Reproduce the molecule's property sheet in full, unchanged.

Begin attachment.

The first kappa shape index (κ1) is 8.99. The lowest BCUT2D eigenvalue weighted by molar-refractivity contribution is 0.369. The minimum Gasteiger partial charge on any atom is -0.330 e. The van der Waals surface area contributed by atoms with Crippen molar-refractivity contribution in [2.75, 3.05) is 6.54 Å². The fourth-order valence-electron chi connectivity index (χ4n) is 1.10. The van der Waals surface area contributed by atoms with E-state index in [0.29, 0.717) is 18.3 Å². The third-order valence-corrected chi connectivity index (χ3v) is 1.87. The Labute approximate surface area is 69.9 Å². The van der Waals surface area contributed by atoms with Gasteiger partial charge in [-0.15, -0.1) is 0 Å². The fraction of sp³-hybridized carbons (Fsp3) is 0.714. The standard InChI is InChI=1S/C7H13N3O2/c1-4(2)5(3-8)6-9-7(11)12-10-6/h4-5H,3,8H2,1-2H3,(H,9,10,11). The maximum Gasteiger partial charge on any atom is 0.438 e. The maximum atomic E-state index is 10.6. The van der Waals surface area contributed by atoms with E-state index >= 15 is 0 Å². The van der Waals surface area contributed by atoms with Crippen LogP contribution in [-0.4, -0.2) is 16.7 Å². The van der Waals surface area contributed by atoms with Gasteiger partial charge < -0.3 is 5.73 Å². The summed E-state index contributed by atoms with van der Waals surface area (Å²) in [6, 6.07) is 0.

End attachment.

The first kappa shape index (κ1) is 8.99. The lowest BCUT2D eigenvalue weighted by molar-refractivity contribution is 0.369. The minimum Gasteiger partial charge on any atom is -0.330 e. The van der Waals surface area contributed by atoms with Crippen molar-refractivity contribution in [2.75, 3.05) is 6.54 Å². The fourth-order valence-electron chi connectivity index (χ4n) is 1.10. The van der Waals surface area contributed by atoms with E-state index in [0.29, 0.717) is 18.3 Å². The third-order valence-corrected chi connectivity index (χ3v) is 1.87. The Labute approximate surface area is 69.9 Å². The van der Waals surface area contributed by atoms with Gasteiger partial charge in [-0.15, -0.1) is 0 Å². The fraction of sp³-hybridized carbons (Fsp3) is 0.714. The standard InChI is InChI=1S/C7H13N3O2/c1-4(2)5(3-8)6-9-7(11)12-10-6/h4-5H,3,8H2,1-2H3,(H,9,10,11). The maximum Gasteiger partial charge on any atom is 0.438 e. The maximum atomic E-state index is 10.6. The van der Waals surface area contributed by atoms with E-state index >= 15 is 0 Å². The van der Waals surface area contributed by atoms with Crippen LogP contribution in [-0.4, -0.2) is 16.7 Å². The van der Waals surface area contributed by atoms with Gasteiger partial charge < -0.3 is 5.73 Å². The summed E-state index contributed by atoms with van der Waals surface area (Å²) in [6, 6.07) is 0.